[ RadSafe ] Testing bombs

Steven Dapra sjd at swcp.com
Mon Jun 30 19:25:30 CDT 2008

June 30


         Thank you for explaining these technical distinctions.  Although 
we probably don't need to use them in everday discourse we still need to 
know them and have that knowledge stored away in the back of our minds 
should it become necessary to use it.

Steven Dapra

At 03:01 PM 6/30/08 -0500, Geo>K0FF wrote:
>Hi Jim, my semantics are correct, if not popular. Whoever said "being 
>popular doesn't make it right"?
>I cite Cosmic Rays (not rays at all), Pencil LEAD ( not lead at all), but 
>the masses like things simple.
>Since this is a technical discussion group, perhaps we should refrain from 
>the popular jargon and speak technically.
>Just an opinion.
>The distinction you make concerning the energy in a nuclear bomb coming 
>from binding energy is quite correct. In  a nuclear bomb, the E=MC>2 
>matter to energy conversion has to do with the energy deficit (also 
>related to binding energy) when an atomic nucleus is formed. The sum
>weight of the protons and neutrons in a nucleus is less than the intrinsic 
>weight of the protons and neutron individually. It is this mass
>difference, not the mass of the protons or neutrons that enter into the 
>release of energy by conversion of matter to energy.
>Protons can convert to neutrons, and neutrons can become protons in normal 
>nuclear reactions, but they always remain.
>Photons can turn into matter in the "pair production" reaction, and matter 
>can turn into photons in the positron annihilation reaction.
>George Dowell
>New London Nucleonics Lab
>GEOelectronics at netscape.com
>----- Original Message ----- From: "Dukelow, James S Jr" <jim.dukelow at pnl.gov>
>To: "Steven Dapra" <sjd at swcp.com>; <radsafe at radlab.nl>
>Sent: Monday, June 30, 2008 12:52 PM
>Subject: RE: [ RadSafe ] Testing bombs
>Nobody has really answered Dapra's original question, which has some 
>contemporary relevance.
>The difference between the U-235 bomb and the Pu-239 bomb is that the 
>Pu-239 was contaminated with other isotopes of Pu that have significant 
>spontaneous fission rates.  If the process of assembling a critical mass 
>was "slow" (say, tens of milliseconds), there would be a significant 
>probability that the assembling critical mass would be "pre-ignited" by 
>stray neutrons from the spontaneous fissions, leading to a lower yield -- 
>a "fizzle".  The answer was to used carefully designed explosive charges 
>to assemble the critical mass very quickly.  Until Trinity, the implosion 
>design was theoretical and the test was need to give confidence that the 
>weapon would work.
>All of this is very nicely described in The Los Alamos Primer, by Robert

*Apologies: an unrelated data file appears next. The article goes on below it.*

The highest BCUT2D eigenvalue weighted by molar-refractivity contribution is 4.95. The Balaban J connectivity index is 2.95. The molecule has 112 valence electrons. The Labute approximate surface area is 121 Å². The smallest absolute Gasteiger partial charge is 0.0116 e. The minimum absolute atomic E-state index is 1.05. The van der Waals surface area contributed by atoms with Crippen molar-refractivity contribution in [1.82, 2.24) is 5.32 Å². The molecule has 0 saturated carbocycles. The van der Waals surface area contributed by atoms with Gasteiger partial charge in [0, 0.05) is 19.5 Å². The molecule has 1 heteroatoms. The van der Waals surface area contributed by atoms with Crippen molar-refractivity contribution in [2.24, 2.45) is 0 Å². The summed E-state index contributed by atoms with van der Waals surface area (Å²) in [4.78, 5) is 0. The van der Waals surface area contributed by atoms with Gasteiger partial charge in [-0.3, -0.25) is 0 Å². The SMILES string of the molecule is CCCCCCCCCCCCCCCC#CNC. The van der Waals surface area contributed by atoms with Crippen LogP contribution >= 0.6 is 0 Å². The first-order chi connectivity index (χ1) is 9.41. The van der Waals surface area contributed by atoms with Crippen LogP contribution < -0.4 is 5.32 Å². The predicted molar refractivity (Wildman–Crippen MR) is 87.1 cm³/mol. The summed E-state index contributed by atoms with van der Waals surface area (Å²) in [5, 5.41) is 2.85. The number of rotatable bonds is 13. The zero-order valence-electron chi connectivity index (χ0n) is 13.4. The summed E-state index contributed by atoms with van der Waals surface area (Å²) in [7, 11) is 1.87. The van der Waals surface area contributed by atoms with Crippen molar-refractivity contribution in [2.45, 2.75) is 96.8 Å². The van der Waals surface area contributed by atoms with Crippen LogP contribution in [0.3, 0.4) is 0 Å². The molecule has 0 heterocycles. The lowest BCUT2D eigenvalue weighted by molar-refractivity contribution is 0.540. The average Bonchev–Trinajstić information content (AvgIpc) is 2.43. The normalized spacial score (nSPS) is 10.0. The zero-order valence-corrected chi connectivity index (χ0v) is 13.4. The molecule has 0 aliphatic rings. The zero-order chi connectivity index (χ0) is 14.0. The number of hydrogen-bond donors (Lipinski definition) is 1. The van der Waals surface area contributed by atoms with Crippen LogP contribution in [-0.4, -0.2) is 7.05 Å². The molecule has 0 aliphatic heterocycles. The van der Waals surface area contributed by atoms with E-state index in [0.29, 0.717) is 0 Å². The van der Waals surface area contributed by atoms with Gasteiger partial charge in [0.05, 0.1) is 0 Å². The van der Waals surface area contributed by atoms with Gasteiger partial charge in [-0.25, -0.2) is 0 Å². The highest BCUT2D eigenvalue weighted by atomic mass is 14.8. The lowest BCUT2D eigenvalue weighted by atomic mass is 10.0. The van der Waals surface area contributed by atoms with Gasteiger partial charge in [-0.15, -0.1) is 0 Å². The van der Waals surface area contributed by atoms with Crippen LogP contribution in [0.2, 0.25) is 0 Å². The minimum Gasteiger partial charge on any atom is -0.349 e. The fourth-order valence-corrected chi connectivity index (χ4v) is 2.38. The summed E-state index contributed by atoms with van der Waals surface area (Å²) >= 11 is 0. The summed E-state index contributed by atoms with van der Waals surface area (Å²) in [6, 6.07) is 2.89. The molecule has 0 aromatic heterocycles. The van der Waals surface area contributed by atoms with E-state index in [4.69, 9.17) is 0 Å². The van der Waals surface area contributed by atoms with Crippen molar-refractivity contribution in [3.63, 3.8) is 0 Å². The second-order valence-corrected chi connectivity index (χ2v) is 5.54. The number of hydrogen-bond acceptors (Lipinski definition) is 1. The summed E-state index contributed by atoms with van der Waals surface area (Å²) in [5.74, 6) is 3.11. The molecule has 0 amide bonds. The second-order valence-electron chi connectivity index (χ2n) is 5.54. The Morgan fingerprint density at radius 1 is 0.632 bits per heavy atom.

>Serber.  It is the annotated notes of the lectures that Serber gave to 
>physicists and other arriving at Los Alamos to participate in the 
>Manhattan Project.  The notes were published in 1992 and are currently 
>available from Amazon.
>This problem did not exist with U-235 and the physicists were quite 
>confident it would work the first time.
>The current relevance is that Iran, and earlier, North Korea is/were using 
>both plutonium production and uranium enrichment to pursue nuclear weapon 
>capability.  The weaponization issues remain with plutonium weapons and 
>uranium weapons remain simple to implement once sufficient fissile 
>material is available (although "deliverable" weapons may be more of an issue).
>Dowell's linguistic distinction between nuclear (fission and fusion) 
>explosions and atomic/chemical explosions is not standard usage, but is 
>reasonable.  The nuclear weapons involve the release of the nuclear 
>binding energy of the atomic nucleus, while chemical explosions release 
>the chemical binding energy of the electron orbitals.
>Hanford's weapons mission is over and it is probably not to hard to 
>arrange tours of most of the facilities, although I haven't tried to do it.
>Best regards.
>Jim Dukelow
>Pacific Northwest National Laboratory
>Richland, WA
>jim.dukelow at pnl.gov
>These comments are mine and have not been reviewed and/or approved by my 
>management or by the U.S. Department of Energy.
>-----Original Message-----
>From: radsafe-bounces at radlab.nl on behalf of Steven Dapra
>Sent: Sat 6/28/2008 8:49 AM
>To: radsafe at radlab.nl
>Subject: [ RadSafe ] Testing bombs
>June 28, 2008
> From time to time I have read that one of the Hiroshima and Nagasaki bombs
>had to be tested before it was used, and that one did not --- that the
>engineers were so certain the latter bomb would explode that they didn't
>bother testing it.  I also read recently that hydrogen bombs must be
>tested.  Of these three types of bombs, which ones must be tested, and
>why?  For the one that did not have to be tested, why not?  (I don't have
>any bombs I want to test, I am merely curious.)
>Steven Dapra
>sjd at swcp.com

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